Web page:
But of course, we stay friends…let’s hang out when we can or speak from time to time.

Nope, was his response. Why would we do that? I have enough friends.

Ouch.

Hmm k, well I guess that’s that.

03982416fd4471000798579b130f5f04

But it isn’t just that. I genuinely miss him as a friend, and although I didn’t fancy him as anything more, I hoped we could continue to be friends. He didn’t though. He saw our relationship as one of all or nothing.

Maybe my desires were selfish, who knows. He does have the right to pick and choose his friends, right? In all honesty, I’m not sure what else I could have done to steer clear of an outcome like this. Perhaps we should have never dated. Now I see him frolicking with my roommates… ‘so you can hang out with them, can you… thought you had enough friends‘… yes, I’m a little salty annoyed. Perhaps we should have just been friends.

I suppose one can’t be too mad because if I look at the reverse, just a few months ago I did the same thing:

‘We can ease up on this friendship thing for a while.’

And I find my actions completely reasonable when I’m the one dictating them *shrug*. I guess this is just one of those casualties of dating. But, I wonder… how does one minimize these types of outcomes? If you knew losing a friendship could be a possibility, would you be deterred from dating someone? In my case, looking back, prob not.

Response to White Women Part II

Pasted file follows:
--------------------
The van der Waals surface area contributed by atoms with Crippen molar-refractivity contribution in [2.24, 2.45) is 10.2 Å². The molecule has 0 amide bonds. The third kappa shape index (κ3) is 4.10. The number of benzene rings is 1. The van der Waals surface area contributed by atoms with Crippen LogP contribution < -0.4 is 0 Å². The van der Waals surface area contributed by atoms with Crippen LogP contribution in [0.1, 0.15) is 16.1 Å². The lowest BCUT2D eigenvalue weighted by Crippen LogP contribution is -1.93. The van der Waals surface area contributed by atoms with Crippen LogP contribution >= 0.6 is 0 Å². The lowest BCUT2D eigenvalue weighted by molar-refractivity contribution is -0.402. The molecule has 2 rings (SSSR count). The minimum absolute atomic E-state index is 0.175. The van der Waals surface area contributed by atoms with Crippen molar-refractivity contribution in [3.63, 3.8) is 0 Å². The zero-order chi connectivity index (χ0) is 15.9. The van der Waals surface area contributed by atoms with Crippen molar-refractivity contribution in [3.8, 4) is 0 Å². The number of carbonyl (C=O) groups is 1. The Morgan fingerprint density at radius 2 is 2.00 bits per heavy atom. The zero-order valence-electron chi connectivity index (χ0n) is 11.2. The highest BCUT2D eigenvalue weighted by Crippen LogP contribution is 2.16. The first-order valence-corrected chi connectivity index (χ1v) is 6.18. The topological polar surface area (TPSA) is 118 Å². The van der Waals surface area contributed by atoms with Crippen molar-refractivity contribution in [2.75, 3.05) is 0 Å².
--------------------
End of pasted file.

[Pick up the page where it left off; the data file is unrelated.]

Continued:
edited-12943

I think there’s some expectation for me to begin this response with some form of unwavering support to the original piece:  ‘It is so cliche now to see an intelligent/ well-to-do African man with a white woman’ or some other biting statement, but the truth is that this type of response is so cliche… another bitter angry annoyed black female blogger writing about black men and white women. It’s a waste of time and energy, doesn’t help anyone, and is such a bore. Although, I can relate to the sentiments discussed in the piece (and the scenarios as well), once we come down from the ‘ranting and raving’ on our soapboxes, I think there are some things to address as African women, with the role we play in ‘letting our men go to other races white women’.

My last longterm situationship ended last year and following the demise of the relationship, I had to take a hard look at the role I played in its demise. Not only because I don’t ever want to repeat the situation again, but also because I felt as though I let my fellow African sisters down. It’s a bit difficult to convey this feeling because I don’t fully understand it myself I’ve never felt a particular sense of devotion to my fellow African woman. However, in some strange way I felt as though I let the past, present, and future African woman down. Namely on my part, I contributed to the stereotype of not being able to ‘hold your African/black man down’, ‘love and take care of him like he needs’… and accordingly, I was not able to help the world see what real (educated) black/African love looks like in the 21st century. Please note before you keep reading, the only thing I am addressing in this piece is me. I am writing this in hopes that it can help someone out there, because I think we do ourselves a disservice if we’re not learning lessons from others.